Flashcards in Renal Deck (65)
Renal Clearance (Cx)
= Ux*V/ Px
Volume of plasma cleared per unit time (ml/min)
Px, Ux= mg/ml
V= urine flow rate
Cx reabsorption , etc
Cl inulin = GFR
Cl pah = RPF
clearance of inulin
about 100 ml/min
= Kf (Pgc - Pbs)- (oncgc- oncbs) but oncbs = 0 mostly
Ccr = GFR but overestimates by about 10-15% bc of secretion in the PCT
285-295 mOsm/kg water
Water division between body and compartments
60% of body
20% ECF (75% interstitial, 25% plasma)
eRPF (effective renal plasma flow)
Clearance of PAH (para-aminohippuric acid)
100% cleared (secreted by carrier and saturable transport in the PCT)
underestimates RPF by about 10%
= RPF /(1-Hct)
GFR * Plasma concentration
What is the effect of prostaglandins on afferent arteriole?
dilate (increase GFR, increase RPF, FF constant)
NSAIDS block this path
At what plasma glucose does glucosuria begin?
Can be decreased in normal pregnancy (decrease ability of PCT to reabsorb glucose)
At what plasma glucose are transporters saturated ?
pH = 6.1 + log (HCO3-)/ 0.03 PCO2
compensation metabolic acidosis
Pco2= 1.5 (HCO3) + 8 +- 2
Anion gap formula
(Na)- (HCO3- + Cl-)
Correct for albumin
= Px * GFR -  reabsorbed
Most common site of ureter obstruction in fetus?
Uteropelvic junction (last to canalize)
What is horseshoe kidney associated with?
- uteropelvic junction obstruction, hydronephrosis, renal stones, chromosomal aneuploidy syndromes (turner, wiliams, patau, etc); infection, and rarely renal cancer
Filtered - excreted
excreted - filtered
Glomerulonephritis, malignant hypertension
Tubulointerstitial inflammation, acute pyelonephritis, transplant rejection
Fatty casts/oval fat bodies
Granular casts (muddy brown)
acute tubular necrosis
ESRD/chronic renal failure
nonspecific, can be normal esp in concentrated urine samples
Mechanism of action mannitol?
Increases tubular fluid osmolaltiy --> increases fluid flow
Also decreases intracranial pressure
Clinical use of mannitol?
Increased ICP, drug overdose (increases renal flow)
Toxicity of mannitol?
When is mannitol contraindicated?
HF (pulmonary edema)
What is the mechanism of acetazolamide?
Carbonic anhydrase inhibitor
Acts in PCT
Decreases HCO3/Na reabsorption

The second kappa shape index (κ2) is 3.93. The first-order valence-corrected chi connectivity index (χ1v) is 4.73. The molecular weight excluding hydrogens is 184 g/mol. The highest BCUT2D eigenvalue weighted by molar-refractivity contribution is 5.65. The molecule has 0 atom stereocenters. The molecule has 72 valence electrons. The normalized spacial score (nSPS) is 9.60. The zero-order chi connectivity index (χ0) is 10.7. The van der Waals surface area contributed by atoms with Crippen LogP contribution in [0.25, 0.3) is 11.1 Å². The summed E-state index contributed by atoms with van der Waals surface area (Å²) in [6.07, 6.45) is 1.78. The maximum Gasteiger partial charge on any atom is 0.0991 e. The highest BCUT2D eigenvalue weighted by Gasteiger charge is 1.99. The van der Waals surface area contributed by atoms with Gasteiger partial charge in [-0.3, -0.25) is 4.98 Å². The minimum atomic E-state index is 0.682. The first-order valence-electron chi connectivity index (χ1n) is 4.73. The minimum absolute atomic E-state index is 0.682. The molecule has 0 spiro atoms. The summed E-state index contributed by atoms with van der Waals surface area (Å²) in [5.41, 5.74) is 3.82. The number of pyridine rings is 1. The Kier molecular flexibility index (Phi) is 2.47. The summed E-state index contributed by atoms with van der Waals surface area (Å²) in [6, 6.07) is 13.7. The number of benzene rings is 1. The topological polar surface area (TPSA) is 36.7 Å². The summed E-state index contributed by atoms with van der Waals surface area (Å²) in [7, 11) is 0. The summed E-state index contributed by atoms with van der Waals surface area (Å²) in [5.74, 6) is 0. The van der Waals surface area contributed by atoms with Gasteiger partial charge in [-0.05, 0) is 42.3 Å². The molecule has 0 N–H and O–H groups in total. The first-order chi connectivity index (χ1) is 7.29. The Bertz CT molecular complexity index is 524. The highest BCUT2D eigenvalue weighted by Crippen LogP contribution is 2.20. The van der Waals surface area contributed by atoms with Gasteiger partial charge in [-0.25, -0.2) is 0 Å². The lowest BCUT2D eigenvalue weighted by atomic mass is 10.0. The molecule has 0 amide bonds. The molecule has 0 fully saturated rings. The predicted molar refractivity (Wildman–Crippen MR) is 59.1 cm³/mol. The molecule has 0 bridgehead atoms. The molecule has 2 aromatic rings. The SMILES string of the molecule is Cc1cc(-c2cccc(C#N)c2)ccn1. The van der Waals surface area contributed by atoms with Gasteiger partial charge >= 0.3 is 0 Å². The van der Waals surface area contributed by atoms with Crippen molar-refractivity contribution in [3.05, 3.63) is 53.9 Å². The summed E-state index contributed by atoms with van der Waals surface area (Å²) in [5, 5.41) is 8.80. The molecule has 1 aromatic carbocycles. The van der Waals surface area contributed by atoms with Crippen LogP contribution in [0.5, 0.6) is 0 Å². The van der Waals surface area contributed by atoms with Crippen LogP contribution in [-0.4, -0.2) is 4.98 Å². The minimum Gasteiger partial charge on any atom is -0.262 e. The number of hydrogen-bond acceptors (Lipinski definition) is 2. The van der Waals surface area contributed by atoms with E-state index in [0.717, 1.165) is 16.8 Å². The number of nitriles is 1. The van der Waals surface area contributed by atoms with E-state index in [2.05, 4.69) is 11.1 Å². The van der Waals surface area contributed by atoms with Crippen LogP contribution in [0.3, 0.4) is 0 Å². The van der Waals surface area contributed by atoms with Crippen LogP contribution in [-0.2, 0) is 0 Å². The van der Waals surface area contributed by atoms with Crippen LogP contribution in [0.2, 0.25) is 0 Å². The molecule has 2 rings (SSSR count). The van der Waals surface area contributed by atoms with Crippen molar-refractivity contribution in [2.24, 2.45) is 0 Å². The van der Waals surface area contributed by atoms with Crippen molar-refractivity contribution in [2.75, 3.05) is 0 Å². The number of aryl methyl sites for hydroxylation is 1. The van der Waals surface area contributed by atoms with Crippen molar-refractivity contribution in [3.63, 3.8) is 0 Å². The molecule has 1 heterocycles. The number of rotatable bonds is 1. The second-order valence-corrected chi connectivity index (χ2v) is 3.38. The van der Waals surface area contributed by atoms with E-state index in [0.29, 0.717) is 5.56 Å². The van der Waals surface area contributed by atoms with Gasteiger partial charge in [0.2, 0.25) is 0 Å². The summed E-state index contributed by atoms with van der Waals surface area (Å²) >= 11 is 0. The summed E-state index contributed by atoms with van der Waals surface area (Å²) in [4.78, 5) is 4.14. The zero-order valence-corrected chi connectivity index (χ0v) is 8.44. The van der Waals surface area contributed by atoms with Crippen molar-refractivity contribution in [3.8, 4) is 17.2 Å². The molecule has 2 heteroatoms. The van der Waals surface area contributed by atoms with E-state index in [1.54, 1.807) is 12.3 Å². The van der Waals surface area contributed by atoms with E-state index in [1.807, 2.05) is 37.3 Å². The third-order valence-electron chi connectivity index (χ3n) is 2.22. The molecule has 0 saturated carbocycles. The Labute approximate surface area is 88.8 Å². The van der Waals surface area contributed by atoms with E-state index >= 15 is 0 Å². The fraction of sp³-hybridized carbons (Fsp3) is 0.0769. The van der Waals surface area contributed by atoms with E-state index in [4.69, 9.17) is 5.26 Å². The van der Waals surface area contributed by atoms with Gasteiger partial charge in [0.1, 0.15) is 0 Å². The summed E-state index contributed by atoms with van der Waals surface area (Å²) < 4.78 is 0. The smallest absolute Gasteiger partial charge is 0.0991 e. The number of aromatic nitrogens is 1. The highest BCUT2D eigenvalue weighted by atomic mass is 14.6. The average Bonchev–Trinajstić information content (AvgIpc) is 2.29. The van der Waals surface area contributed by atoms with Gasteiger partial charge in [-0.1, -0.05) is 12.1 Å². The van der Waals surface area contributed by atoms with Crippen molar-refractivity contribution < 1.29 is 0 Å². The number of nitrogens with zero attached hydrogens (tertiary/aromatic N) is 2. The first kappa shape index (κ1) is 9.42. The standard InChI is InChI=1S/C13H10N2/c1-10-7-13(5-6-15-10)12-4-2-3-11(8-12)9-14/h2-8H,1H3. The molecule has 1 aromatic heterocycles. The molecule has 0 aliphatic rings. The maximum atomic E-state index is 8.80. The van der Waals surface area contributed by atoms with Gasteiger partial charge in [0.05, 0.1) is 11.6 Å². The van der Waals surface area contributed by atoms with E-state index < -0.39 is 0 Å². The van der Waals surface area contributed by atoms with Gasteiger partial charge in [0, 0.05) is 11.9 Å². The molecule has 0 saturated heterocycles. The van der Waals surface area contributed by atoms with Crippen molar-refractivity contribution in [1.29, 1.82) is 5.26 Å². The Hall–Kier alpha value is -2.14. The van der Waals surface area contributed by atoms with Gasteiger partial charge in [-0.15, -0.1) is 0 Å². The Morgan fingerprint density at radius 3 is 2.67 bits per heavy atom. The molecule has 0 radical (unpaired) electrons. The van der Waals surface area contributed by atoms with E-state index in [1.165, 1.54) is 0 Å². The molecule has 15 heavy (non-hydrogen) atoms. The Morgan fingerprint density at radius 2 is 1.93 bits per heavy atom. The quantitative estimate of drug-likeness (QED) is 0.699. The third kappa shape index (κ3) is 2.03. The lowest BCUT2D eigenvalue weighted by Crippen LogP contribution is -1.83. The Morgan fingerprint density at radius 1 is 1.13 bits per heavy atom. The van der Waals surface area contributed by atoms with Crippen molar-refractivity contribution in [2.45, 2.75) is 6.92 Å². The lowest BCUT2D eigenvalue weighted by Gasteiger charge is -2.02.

Decreases total body HCO3 stores
What are the clinical uses of acetazolamide?
Glaucoma (CA in cilliary body in eye)
Urinary alkalinzation (excrete weak acids; cystein and uric acid stones)
Pseudotumor cerebri (CA in choroid plexus)
What is the toxicity of acetazolamide?
Hyperchloremic metabolic acidosis
NH3 toxcity (encephalopathy with hepatic impairment)
What is the mechanism of furosemide action?
Blocks the NKCC pump in the TAL
Stimulates PGE release to vasodilate afferent arteriole
What is furosemide used for?
What is the toxicity of furosemide?
Allergy to sulfa
When would you use ethacrynic acid?
Diuresis in sulfa allergic patients
Same action as furosemide
Phenoxyacetic acid derivative
What is the mechanism of HCTZ?
Blocks the NCC pump in the early DCT
Clinical use of HCTZ
HT, HF, idiopathic hypercalciuria, nephrogenic DI, osteoporosis
Toxicity of HCTZ
Hypokalemic metabolic alkalosis
Mechanisms of action of Spirnolactone?
competitive MR inhibitors
Mechanism of action of triamterene/amiloride?
Block the ENaC channel
Clinical use of K sparring diuretics
HF (even without frank edema can be useful to decrease aldosterone and its fibrotic action on the heart)
Ca based nephrolithiasis
Toxicity of K sparring diuretics?
Spirnolactone can have actions on other endocrine receptors causing gynocomastia (testosterone) and other anti-androgenic effects
What are the mechanisms of action of ACE inhibitors?
Block ACE which converts ANGI to ANGII and metabolizes bradykinin into inactive metabolites
Clinical uses of Ace inhibitors?
Diabetic nephropathy (decreases constriction of efferent arteriole caused by NEG, decreased intraglomerular pressure slowing GBM thickening and mesangial expansion)
Prevent unfavorable heart remodeling
What are the toxicities of ACE inhibitors?
Teratogen (renal malformations)
Increase Creatinine (decrease in GFR)
When are ACE inhibitor counterindicated?
Cl esterase deficiency
Bilateral renal artery stenosis (decrease GFR)
What is the mechanism for ARBs?
Block the binding of ang II to ATI Rs (Gq)
Clinical use of ARBs?
Diabetic nephropathy with intolerance to ACE inhibitors (angioedema, cough)
Toxicities of ARBs?
Decrease renal function
Mechanism of action of aliskiren?
binds and inhibits the action of renin
What is the clinical use of aliskiren?
What is the toxicity of aliskiren?
Decreased renal function
When is aliskiren counterindicated?
Diabetics taking ACEs or ARBs
What are weak acid drugs that are excreted by alkalinization of the urine?
aspirin, phenobarbitol, methotrexate, and TCAs
What are weak bases that are improved by acidification of the urine?
What drugs cause DI?
What drugs cause Fanconi syndrome?
Hemorrhagic cystitis is caused by which drugs?
Interstitial nephritis is caused by which drugs?
Methicillin, furosemide, and NSAIDs
What can you administer with cyclophosphomide to prevent hemorrhagic cystitis?
What drugs cause SIADH?
Can't concentrate Serum sodium
Pentad for TTP?